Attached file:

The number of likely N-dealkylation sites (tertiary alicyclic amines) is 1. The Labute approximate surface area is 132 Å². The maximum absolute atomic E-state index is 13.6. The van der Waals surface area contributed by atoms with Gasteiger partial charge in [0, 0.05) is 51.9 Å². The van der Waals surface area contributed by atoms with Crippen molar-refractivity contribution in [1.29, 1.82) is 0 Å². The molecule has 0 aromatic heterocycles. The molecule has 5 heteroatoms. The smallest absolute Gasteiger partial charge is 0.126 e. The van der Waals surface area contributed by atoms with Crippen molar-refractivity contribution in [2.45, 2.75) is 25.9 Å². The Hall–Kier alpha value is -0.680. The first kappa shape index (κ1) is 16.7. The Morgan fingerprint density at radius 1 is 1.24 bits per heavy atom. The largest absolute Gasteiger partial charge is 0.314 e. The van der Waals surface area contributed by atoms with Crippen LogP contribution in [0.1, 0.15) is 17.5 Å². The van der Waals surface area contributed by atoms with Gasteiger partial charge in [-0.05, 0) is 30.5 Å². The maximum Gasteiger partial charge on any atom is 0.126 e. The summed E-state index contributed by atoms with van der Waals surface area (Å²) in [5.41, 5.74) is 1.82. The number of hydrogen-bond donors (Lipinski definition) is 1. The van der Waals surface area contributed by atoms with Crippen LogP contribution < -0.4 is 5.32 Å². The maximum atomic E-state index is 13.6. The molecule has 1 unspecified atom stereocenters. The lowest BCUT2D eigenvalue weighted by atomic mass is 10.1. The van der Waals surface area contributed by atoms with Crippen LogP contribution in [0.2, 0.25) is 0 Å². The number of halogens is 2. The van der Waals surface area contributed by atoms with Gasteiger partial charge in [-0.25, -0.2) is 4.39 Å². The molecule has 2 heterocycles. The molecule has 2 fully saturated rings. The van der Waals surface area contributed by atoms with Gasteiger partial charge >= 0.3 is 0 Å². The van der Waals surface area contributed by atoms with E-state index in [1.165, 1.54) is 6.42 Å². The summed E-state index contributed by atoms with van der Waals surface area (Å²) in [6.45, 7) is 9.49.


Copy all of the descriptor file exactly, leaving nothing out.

The number of likely N-dealkylation sites (tertiary alicyclic amines) is 1. The Labute approximate surface area is 132 Å². The maximum absolute atomic E-state index is 13.6. The van der Waals surface area contributed by atoms with Gasteiger partial charge in [0, 0.05) is 51.9 Å². The van der Waals surface area contributed by atoms with Crippen molar-refractivity contribution in [1.29, 1.82) is 0 Å². The molecule has 0 aromatic heterocycles. The molecule has 5 heteroatoms. The smallest absolute Gasteiger partial charge is 0.126 e. The van der Waals surface area contributed by atoms with Crippen molar-refractivity contribution in [2.45, 2.75) is 25.9 Å². The Hall–Kier alpha value is -0.680. The first kappa shape index (κ1) is 16.7. The Morgan fingerprint density at radius 1 is 1.24 bits per heavy atom. The largest absolute Gasteiger partial charge is 0.314 e. The van der Waals surface area contributed by atoms with Crippen LogP contribution in [0.1, 0.15) is 17.5 Å². The van der Waals surface area contributed by atoms with Gasteiger partial charge in [-0.05, 0) is 30.5 Å². The maximum Gasteiger partial charge on any atom is 0.126 e. The summed E-state index contributed by atoms with van der Waals surface area (Å²) in [5.41, 5.74) is 1.82. The number of hydrogen-bond donors (Lipinski definition) is 1. The van der Waals surface area contributed by atoms with Crippen LogP contribution < -0.4 is 5.32 Å². The maximum atomic E-state index is 13.6. The molecule has 1 unspecified atom stereocenters. The lowest BCUT2D eigenvalue weighted by atomic mass is 10.1. The van der Waals surface area contributed by atoms with Crippen LogP contribution in [0.2, 0.25) is 0 Å². The number of halogens is 2. The van der Waals surface area contributed by atoms with Gasteiger partial charge in [-0.25, -0.2) is 4.39 Å². The molecule has 2 heterocycles. The molecule has 2 fully saturated rings. The van der Waals surface area contributed by atoms with Gasteiger partial charge >= 0.3 is 0 Å². The van der Waals surface area contributed by atoms with E-state index in [1.165, 1.54) is 6.42 Å². The summed E-state index contributed by atoms with van der Waals surface area (Å²) in [6.45, 7) is 9.49.